How We Are (How To Live Trilogy: Part 1)
With a deep and rich trove of references drawn from literature, philosophy, film and pop culture, this book jolts us into the realisation that we are all hopelessly willing creatures of habit. Then we freak out when change comes along. This fascinating read sticks in the mind because you cannot fail to by struck by the familiarity, and the denial, of your own flaws and gaps. It is a clarion call for the 'Examined Life'.
Edgewise: A Picture of Cookie Mueller
Author Chloe Griffin sets out on the trail of Cookie, the New York downtown avant-garde art-scene icon, actress, writer, critic, musician and model who died of AIDS in 1989. In over 80 interviews with Cookie's close friends, lovers, family and fans a fascinating biography is created, navigating 60's communes, 70's New York and 80's Berlin. Contextualised with artwork, flyers, letters and unpublished photographs from Philip-Lorca diCorcia, David Armstrong, Robert Mapplethorpe and others.
Charting the failed relationship between politics and the arts, Hewison goes in on the failure of government to understand and support culture. New Labour promoted Britain as the world capital of creativity, but by treating the arts as a commodity, and throwing managerial targets on it, they bungled and strangled it. The coalition that followed see no merit in the arts at all beyond financial profit, so cut deep into an already wounded creature. Hewison studies the wreckage, and proposes a new way of rebuilding the arts.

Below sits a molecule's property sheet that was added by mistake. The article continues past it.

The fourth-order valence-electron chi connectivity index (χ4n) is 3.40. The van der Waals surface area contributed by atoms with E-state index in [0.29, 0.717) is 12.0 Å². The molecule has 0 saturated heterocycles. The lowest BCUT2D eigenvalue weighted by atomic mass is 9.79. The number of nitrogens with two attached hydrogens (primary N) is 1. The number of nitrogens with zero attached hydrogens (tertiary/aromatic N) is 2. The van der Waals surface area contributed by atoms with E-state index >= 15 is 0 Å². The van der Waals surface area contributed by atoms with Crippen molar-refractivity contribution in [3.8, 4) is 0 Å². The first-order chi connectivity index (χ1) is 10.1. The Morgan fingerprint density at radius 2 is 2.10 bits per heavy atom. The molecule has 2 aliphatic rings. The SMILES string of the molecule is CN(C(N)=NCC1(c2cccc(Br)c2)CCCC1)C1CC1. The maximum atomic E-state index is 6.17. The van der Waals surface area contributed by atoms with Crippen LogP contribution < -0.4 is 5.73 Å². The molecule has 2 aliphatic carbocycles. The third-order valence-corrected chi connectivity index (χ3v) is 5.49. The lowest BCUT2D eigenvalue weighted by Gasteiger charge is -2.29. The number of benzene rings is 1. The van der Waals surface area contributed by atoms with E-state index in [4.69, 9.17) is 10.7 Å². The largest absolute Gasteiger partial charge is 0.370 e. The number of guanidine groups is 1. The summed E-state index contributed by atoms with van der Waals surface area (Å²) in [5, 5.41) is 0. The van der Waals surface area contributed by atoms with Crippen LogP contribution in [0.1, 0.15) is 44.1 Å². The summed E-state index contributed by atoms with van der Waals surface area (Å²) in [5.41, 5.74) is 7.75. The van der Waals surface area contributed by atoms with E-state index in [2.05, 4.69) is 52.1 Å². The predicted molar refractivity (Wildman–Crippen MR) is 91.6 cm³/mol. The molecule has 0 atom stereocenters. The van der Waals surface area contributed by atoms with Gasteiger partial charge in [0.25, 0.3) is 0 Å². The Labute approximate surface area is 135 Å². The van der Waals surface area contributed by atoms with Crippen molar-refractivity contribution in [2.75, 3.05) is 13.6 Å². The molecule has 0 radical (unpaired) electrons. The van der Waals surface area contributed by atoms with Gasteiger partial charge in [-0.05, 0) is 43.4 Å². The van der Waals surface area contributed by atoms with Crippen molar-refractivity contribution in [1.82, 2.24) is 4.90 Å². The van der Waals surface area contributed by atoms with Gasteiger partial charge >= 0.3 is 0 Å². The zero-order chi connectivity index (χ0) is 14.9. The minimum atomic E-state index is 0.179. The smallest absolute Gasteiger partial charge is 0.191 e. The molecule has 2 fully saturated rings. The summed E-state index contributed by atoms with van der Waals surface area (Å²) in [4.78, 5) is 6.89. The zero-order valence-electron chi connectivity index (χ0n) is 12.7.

Fantomas Versus the Multinational Vampires: An Attainable Utopia
Semiotext-e / MIT Press.
In 1975, the Argentinian novelist Julio Cortazar travelled to Brussels to take part in a tribunal investigating human rights violations by the United States against Latin America. He was disturbed by the damning evidence presented, and enraged by the fact that the tribunal was merely tokenistic. At the same time, a Mexican superhero comic was published, "Fantomas: Mind On Fire". The plot was based around a global conspiracy to burn all books. He took these two things; the human rights tribunal and the comic; and mashed them together, creating a surreal meta-fictional novel to vent his anger at the United States. The result is clever, effective and funny. Re-published this year by MIT's superb Semiotext-e imprint.
I overlooked this when it came out in hardback in 2013, but a quick glance at this year's paperback edition and I was hooked. It's a smartly observed polemic about the precious terrain that capitalism craves most: your sleep. Capitalism would really prefer it if we didn’t sleep at all, and the military is doing and spending plenty to make this happen. As most commonplace innovations began in military research centres, be assured your sleep will be stolen soon enough. It already is diminishing of course; the average adult Westerner sleeps around six and a half hours a night, down from eight hours one generation earlier, and surprisingly, down from ten hours in the first part of the twentieth century. Red this book in bed, then have a long lie in.